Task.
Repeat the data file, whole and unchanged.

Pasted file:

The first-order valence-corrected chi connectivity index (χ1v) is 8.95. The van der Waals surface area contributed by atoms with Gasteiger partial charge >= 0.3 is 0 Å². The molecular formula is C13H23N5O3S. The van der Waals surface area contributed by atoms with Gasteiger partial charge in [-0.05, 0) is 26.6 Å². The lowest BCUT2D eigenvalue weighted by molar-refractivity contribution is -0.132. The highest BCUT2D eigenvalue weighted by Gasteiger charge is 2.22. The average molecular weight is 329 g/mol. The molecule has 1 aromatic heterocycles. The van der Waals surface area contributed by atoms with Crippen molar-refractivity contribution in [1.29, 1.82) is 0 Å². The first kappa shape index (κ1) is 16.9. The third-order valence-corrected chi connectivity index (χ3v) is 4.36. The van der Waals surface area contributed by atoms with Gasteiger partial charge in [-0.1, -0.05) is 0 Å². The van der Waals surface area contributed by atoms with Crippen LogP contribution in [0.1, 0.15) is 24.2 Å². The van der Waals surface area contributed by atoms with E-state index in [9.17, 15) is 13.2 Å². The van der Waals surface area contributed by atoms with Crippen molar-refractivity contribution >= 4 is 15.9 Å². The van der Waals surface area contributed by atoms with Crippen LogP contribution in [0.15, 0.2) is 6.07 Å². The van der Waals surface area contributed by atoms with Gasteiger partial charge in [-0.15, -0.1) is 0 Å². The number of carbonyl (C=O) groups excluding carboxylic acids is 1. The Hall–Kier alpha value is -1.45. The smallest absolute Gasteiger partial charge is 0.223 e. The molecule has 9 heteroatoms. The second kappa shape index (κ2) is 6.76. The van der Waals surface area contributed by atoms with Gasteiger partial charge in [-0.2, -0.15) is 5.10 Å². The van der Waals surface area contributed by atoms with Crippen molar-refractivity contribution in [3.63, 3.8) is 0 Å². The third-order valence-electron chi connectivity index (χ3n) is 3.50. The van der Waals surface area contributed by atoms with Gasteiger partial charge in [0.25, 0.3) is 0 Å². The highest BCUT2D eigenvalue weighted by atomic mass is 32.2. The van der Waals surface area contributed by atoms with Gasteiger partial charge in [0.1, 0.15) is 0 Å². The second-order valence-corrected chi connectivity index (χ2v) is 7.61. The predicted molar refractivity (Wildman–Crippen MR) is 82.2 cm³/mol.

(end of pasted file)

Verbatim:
The first-order valence-corrected chi connectivity index (χ1v) is 8.95. The van der Waals surface area contributed by atoms with Gasteiger partial charge >= 0.3 is 0 Å². The molecular formula is C13H23N5O3S. The van der Waals surface area contributed by atoms with Gasteiger partial charge in [-0.05, 0) is 26.6 Å². The lowest BCUT2D eigenvalue weighted by molar-refractivity contribution is -0.132. The highest BCUT2D eigenvalue weighted by Gasteiger charge is 2.22. The average molecular weight is 329 g/mol. The molecule has 1 aromatic heterocycles. The van der Waals surface area contributed by atoms with Crippen molar-refractivity contribution in [1.29, 1.82) is 0 Å². The first kappa shape index (κ1) is 16.9. The third-order valence-corrected chi connectivity index (χ3v) is 4.36. The van der Waals surface area contributed by atoms with Gasteiger partial charge in [-0.1, -0.05) is 0 Å². The van der Waals surface area contributed by atoms with Crippen LogP contribution in [0.1, 0.15) is 24.2 Å². The van der Waals surface area contributed by atoms with E-state index in [9.17, 15) is 13.2 Å². The van der Waals surface area contributed by atoms with Crippen molar-refractivity contribution >= 4 is 15.9 Å². The van der Waals surface area contributed by atoms with Crippen LogP contribution in [0.15, 0.2) is 6.07 Å². The van der Waals surface area contributed by atoms with Gasteiger partial charge in [-0.15, -0.1) is 0 Å². The number of carbonyl (C=O) groups excluding carboxylic acids is 1. The Hall–Kier alpha value is -1.45. The smallest absolute Gasteiger partial charge is 0.223 e. The molecule has 9 heteroatoms. The second kappa shape index (κ2) is 6.76. The van der Waals surface area contributed by atoms with Gasteiger partial charge in [-0.2, -0.15) is 5.10 Å². The van der Waals surface area contributed by atoms with Crippen molar-refractivity contribution in [3.63, 3.8) is 0 Å². The third-order valence-electron chi connectivity index (χ3n) is 3.50. The van der Waals surface area contributed by atoms with Gasteiger partial charge in [0.25, 0.3) is 0 Å². The highest BCUT2D eigenvalue weighted by atomic mass is 32.2. The van der Waals surface area contributed by atoms with Gasteiger partial charge in [0.1, 0.15) is 0 Å². The second-order valence-corrected chi connectivity index (χ2v) is 7.61. The predicted molar refractivity (Wildman–Crippen MR) is 82.2 cm³/mol.